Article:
Common Elf Injuries and How PT Can Help

Elf Standing

All of Santa’s elves are busy this time of year getting ready to deliver toys to children all over the world. However improper standing techniques and repetitive strain injuries with Santa’s little helpers can really put a strain on the holiday spirit. Bah Humbug! Here are some tips to keep any elf on top of their toy-making game.

Precision Work: above the elbow height
Light Work: just below elbow height
Heavy Work: 4-6 in. below elbow height

According to the U.S. Department of Labor, Occupational Safety and Health Administration (OSHA), repetitive strain injuries are the nation’s most common and costly occupational health problem, affecting hundreds of thousands of American workers, and costing more than $20 billion a year in workers compensation. According to the U.S. Bureau of Labor Statistics, nearly two-thirds of all occupational illnesses reported, were caused by exposure to repeated trauma to workers’ upper body (the wrist, elbow or shoulder). One common example of such an injury is
carpal tunnel syndrome. Fine motor movements, repeated hour after hour, day after day, thousands upon thousands of times, eventually strain the muscles and tendons causing microscopic tears. Injured muscles tend to contract, decreasing the range of motion necessary for stress free work. The sheaths that cover delicate tendons run out of lubrication because they aren’t given time to rest, so tendon and sheath chafe, resulting in pain. Repetitive strain injury can affect more than just your hands and wrists. Poor posture can lead to severe neck and back injuries. Staring at a computer screen can lead to eye strain. Repetitive reaching for a mouse can lead to arm and neck strain as well as spinal asymmetry.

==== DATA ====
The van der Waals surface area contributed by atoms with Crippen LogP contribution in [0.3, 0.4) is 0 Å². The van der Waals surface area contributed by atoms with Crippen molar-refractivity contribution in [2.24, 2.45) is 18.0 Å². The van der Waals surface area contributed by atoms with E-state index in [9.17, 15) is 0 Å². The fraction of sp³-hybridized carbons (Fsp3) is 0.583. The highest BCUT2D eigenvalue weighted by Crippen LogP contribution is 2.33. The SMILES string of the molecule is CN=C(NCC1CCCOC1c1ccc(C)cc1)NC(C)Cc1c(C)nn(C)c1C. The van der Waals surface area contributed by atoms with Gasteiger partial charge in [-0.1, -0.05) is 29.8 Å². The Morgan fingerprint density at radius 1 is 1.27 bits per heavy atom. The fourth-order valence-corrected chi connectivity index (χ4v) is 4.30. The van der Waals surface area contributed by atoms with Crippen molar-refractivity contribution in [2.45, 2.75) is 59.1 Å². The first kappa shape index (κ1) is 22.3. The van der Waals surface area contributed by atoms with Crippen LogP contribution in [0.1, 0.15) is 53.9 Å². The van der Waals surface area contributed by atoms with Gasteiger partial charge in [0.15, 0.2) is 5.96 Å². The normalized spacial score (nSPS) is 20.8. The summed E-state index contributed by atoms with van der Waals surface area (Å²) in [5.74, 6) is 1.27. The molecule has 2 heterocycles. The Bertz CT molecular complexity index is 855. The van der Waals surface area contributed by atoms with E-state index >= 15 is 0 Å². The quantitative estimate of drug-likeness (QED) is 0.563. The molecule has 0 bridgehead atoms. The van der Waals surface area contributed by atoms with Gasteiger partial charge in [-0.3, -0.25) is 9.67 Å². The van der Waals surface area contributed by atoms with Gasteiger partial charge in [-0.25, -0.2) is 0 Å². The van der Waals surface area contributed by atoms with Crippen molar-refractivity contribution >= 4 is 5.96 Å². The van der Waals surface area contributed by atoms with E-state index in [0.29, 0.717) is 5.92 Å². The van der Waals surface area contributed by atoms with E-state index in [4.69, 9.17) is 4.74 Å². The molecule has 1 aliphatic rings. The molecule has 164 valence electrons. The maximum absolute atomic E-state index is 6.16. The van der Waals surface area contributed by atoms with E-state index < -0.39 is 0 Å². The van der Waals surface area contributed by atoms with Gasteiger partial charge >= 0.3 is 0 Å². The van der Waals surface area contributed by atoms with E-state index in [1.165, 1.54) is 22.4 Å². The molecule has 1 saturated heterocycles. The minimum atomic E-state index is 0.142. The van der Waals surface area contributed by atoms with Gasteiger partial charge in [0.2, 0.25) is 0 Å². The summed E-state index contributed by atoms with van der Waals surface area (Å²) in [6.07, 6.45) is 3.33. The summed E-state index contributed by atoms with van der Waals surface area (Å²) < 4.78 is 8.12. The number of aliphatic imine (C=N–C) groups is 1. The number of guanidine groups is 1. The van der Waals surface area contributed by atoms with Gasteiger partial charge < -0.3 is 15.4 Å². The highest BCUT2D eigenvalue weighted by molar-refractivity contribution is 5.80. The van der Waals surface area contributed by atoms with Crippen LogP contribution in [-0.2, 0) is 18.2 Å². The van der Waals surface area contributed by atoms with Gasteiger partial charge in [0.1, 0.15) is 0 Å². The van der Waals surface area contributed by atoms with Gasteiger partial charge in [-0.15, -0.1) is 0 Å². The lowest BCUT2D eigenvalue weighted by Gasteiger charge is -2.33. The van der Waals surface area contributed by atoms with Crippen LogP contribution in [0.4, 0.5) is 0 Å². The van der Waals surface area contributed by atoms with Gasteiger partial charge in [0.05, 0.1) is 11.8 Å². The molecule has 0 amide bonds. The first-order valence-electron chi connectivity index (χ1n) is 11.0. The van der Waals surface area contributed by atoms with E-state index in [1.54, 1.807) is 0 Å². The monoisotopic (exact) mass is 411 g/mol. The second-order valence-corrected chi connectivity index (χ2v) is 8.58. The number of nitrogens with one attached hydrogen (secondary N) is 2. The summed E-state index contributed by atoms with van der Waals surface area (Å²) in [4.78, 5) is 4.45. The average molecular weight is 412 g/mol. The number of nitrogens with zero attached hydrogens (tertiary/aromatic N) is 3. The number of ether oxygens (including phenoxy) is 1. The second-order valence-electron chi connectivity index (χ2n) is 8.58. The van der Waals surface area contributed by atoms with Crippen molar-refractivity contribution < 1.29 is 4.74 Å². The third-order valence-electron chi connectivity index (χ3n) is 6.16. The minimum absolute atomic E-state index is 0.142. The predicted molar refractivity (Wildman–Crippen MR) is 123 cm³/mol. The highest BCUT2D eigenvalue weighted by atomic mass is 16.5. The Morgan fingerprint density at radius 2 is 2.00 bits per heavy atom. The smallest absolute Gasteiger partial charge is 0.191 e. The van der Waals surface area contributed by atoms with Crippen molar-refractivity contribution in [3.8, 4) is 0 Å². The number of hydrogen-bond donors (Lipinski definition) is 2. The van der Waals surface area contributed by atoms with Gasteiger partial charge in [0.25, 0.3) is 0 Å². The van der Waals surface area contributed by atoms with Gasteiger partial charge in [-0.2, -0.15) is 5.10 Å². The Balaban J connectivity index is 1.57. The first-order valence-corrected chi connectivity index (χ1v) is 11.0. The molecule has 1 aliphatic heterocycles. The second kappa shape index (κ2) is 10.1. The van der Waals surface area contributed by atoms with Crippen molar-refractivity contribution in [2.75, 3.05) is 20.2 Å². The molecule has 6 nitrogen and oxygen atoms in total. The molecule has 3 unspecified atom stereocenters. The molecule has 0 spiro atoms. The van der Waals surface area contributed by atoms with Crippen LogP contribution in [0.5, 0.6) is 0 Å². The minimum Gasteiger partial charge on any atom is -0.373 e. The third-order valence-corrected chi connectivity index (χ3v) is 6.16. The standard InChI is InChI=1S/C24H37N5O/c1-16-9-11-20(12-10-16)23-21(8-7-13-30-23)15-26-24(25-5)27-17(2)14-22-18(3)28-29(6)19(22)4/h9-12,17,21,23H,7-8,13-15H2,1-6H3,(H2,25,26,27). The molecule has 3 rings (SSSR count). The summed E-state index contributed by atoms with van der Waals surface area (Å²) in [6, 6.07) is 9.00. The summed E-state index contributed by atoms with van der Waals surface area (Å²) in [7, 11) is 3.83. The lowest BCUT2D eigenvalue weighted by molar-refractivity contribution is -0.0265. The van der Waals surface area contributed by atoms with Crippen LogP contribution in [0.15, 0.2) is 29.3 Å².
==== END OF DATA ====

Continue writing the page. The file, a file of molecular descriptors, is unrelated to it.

The following are seen as causes of RSI:
• The overuse of muscles in our hands, wrists, arms, shoulders, neck and back
• The area is affected by repeated actions, which are usually performed on a daily basis over a long period
• The repetitive actions are done in a cold place
• The individual has to use vibrating equipment
• Forceful movements are involved
• Workstations are poorly organized
• Equipment is badly designed
• The individual commonly adopts an awkward posture
• There are not enough rest breaks

The most common RSI signs and symptoms include:
• Tenderness in the affected muscle or joint
• Pain in the affected muscle or joint
• A throbbing (pulsating) sensation in the affected area
• Pins and needles (tingling)in the affected area, especially the hand or arm
• Loss of sensation in the hand
• Loss of strength in the hand
• Weakness, lack of endurance

elf sleeping

Ten easy ways to reduce your risk of developing RSI:
• TAKE BREAKS when using your computer. Every hour or so, get up and walk around, get a drink of water, stretch whatever muscles are tight, and look out the window at a far off object (to rest your eyes). As explained in above.